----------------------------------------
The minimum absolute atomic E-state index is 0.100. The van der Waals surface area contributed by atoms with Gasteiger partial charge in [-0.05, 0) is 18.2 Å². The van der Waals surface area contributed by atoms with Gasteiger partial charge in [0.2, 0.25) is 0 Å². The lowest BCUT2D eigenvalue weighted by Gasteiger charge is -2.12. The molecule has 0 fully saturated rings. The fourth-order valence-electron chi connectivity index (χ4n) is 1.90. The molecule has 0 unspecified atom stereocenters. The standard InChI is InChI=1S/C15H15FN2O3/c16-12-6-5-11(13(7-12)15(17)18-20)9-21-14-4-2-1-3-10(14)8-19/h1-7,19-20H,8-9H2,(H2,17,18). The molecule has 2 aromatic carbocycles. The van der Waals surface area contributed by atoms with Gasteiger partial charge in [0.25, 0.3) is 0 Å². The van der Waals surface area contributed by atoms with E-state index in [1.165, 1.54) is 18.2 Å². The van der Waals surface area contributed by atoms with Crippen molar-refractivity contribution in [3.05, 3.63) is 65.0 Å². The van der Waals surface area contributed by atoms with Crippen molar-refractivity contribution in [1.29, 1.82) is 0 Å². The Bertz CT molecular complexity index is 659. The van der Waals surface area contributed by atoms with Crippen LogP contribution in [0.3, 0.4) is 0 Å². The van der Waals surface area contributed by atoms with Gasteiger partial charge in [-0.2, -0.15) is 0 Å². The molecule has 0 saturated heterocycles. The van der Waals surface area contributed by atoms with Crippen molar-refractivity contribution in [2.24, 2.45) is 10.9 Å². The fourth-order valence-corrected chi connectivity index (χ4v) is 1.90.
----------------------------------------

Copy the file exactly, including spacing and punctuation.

The minimum absolute atomic E-state index is 0.100. The van der Waals surface area contributed by atoms with Gasteiger partial charge in [-0.05, 0) is 18.2 Å². The van der Waals surface area contributed by atoms with Gasteiger partial charge in [0.2, 0.25) is 0 Å². The lowest BCUT2D eigenvalue weighted by Gasteiger charge is -2.12. The molecule has 0 fully saturated rings. The fourth-order valence-electron chi connectivity index (χ4n) is 1.90. The molecule has 0 unspecified atom stereocenters. The standard InChI is InChI=1S/C15H15FN2O3/c16-12-6-5-11(13(7-12)15(17)18-20)9-21-14-4-2-1-3-10(14)8-19/h1-7,19-20H,8-9H2,(H2,17,18). The molecule has 2 aromatic carbocycles. The van der Waals surface area contributed by atoms with Gasteiger partial charge in [0.25, 0.3) is 0 Å². The van der Waals surface area contributed by atoms with E-state index in [1.165, 1.54) is 18.2 Å². The van der Waals surface area contributed by atoms with Crippen molar-refractivity contribution in [3.05, 3.63) is 65.0 Å². The van der Waals surface area contributed by atoms with Crippen molar-refractivity contribution in [1.29, 1.82) is 0 Å². The Bertz CT molecular complexity index is 659. The van der Waals surface area contributed by atoms with Crippen LogP contribution in [0.3, 0.4) is 0 Å². The van der Waals surface area contributed by atoms with Gasteiger partial charge in [-0.2, -0.15) is 0 Å². The molecule has 0 saturated heterocycles. The van der Waals surface area contributed by atoms with Crippen molar-refractivity contribution in [2.24, 2.45) is 10.9 Å². The fourth-order valence-corrected chi connectivity index (χ4v) is 1.90.